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  • Author or Editor: Rosario Falcón x
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Sexual potato (Solanum tuberosum L.) seeds require many months of afterripening in dry storage to completely lose dormancy and germinate readily at >25C. We examined the relationship between storage temperature and seed dormancy, as assessed by the percentage of germination after 4 days. Two F1 hybrid lots of `Desiree' × 7XY.1 were used; one seed lot was produced by carefully removing half of the developing tubers from the mother plant during seed development, and the control remained undisturbed. Seeds were stored with 3.4% moisture (dry-weight basis) at 10, 20, 30, 40, and 50C and were tested eight times during 29 months for daily germination at 27/40C (21/3 h) for the first 8 days, followed by 6 days at 17C. After 29 months of storage, final germination was <97% only when control seeds were stored at 50C, in which germination was 72%. Germination after 4 days increased curvilinearly with increasing storage temperature, and both seed lots similarly lost dormancy (germination >90%) after 10 months at 40C. Optimum germination levels were maintained after 29 months at 40C. Seeds stored at 50C never completely lost dormancy, and after 7 months of storage, germination at 4 days gradually decreased to zero. Dormancy was eventually lost after 29 months in most seeds stored at <40C, and differences between seed lots suggest that removing tubers from the mother plant increased dormancy. We conclude that dry potato seeds can be safely afterripened at temperatures up to 40C; lower temperatures slow the rate of dormancy loss, and higher ones are detrimental to seed quality.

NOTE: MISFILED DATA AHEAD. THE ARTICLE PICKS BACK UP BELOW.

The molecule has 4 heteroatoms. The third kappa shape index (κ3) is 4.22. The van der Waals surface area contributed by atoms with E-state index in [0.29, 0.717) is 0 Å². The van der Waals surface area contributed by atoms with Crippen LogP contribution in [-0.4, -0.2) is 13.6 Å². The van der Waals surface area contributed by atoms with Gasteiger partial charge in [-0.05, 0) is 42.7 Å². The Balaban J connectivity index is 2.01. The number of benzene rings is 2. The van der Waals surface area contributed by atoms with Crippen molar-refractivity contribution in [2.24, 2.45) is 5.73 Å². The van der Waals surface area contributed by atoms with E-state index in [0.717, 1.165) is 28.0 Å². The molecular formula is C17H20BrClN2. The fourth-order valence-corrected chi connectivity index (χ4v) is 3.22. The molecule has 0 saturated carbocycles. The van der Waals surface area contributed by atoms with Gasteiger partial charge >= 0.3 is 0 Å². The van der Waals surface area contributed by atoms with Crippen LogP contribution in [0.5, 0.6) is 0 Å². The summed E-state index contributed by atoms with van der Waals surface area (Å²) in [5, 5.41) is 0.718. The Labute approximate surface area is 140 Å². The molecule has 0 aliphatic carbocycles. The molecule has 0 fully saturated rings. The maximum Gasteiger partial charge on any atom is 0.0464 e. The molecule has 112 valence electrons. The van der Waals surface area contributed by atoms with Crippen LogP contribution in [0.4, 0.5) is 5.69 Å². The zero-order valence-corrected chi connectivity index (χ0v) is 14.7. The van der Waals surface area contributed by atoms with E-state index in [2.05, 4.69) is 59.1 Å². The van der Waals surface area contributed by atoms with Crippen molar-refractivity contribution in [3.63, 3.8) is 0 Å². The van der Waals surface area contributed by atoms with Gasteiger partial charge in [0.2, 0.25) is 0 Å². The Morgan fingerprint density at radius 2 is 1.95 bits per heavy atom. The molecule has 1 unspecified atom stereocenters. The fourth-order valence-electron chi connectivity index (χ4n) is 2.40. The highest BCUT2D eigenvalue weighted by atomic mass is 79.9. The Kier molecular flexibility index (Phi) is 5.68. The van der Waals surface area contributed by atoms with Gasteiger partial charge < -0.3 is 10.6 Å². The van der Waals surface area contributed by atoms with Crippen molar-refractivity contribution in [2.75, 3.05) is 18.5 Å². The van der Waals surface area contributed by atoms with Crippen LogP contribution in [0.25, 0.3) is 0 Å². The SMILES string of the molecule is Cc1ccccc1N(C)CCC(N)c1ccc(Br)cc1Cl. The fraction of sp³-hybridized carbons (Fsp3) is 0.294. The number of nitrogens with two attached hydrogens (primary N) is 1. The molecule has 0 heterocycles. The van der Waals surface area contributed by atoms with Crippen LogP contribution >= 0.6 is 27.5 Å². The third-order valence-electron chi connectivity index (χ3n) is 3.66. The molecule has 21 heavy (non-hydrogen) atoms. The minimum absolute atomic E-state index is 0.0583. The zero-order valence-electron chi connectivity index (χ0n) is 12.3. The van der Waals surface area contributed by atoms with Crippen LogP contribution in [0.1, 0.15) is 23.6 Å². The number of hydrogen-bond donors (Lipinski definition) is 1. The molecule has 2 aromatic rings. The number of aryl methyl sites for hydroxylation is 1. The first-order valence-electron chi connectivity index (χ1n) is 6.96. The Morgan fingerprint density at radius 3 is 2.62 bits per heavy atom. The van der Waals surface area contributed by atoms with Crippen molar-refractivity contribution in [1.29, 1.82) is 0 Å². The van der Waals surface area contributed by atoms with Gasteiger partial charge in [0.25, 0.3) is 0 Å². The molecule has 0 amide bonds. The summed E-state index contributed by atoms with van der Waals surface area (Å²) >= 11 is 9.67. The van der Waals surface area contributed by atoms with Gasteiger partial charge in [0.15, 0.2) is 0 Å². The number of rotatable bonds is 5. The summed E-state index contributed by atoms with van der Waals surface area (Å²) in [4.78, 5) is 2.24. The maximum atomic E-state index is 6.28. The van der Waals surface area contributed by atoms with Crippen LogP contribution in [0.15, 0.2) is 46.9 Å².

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Sexual seeds of potato (Solanum tuberosum L.) usually emerge poorly under high-temperature conditions (> 25 C). A seedling vigor study was conducted during the warm season (1988-89) in Lima, Peru, and the results of two representative tests. are reported. Two presowing treatments and a rinsed control were compared for seedlingstand establishment in a screenhouse with old (>18 months) and new (> 6 months) sexual seeds of three potato crosses. The treatments consisted of soaking the seed in solutions of KN03 + K3P04 at – 1.0 MPa (priming) and gibberellic acid at 1500 ppm (GA1500). Seedling vigor was lower at 34C (February test) than at 29C (November test). In both tests, overall seedling performance was highest in seed of the cross Atlantic × LT-7. Old seed was more vigorous than new seed, particularly when the crosses Atzimba × R128.6 (B2) and Serrana × LT-7 (Cl) were tested at 34C. Priming increased percentage of early (10 days) emergence over the other treatments at 34C and increased seedling dry weight in both tests. GA1500 increased percentage of final (17 days) emergence in crosses B2 and Cl, as compared to rinsing, except at 29C, where there were no significant differences in old seed. For sowing true potato seed at high temperature, a) the genotype is a crucial factor, b) sufficient seed storage (> 18 months) may be essential, and c) seed priming is more effective than the standard GA1500 treatment.

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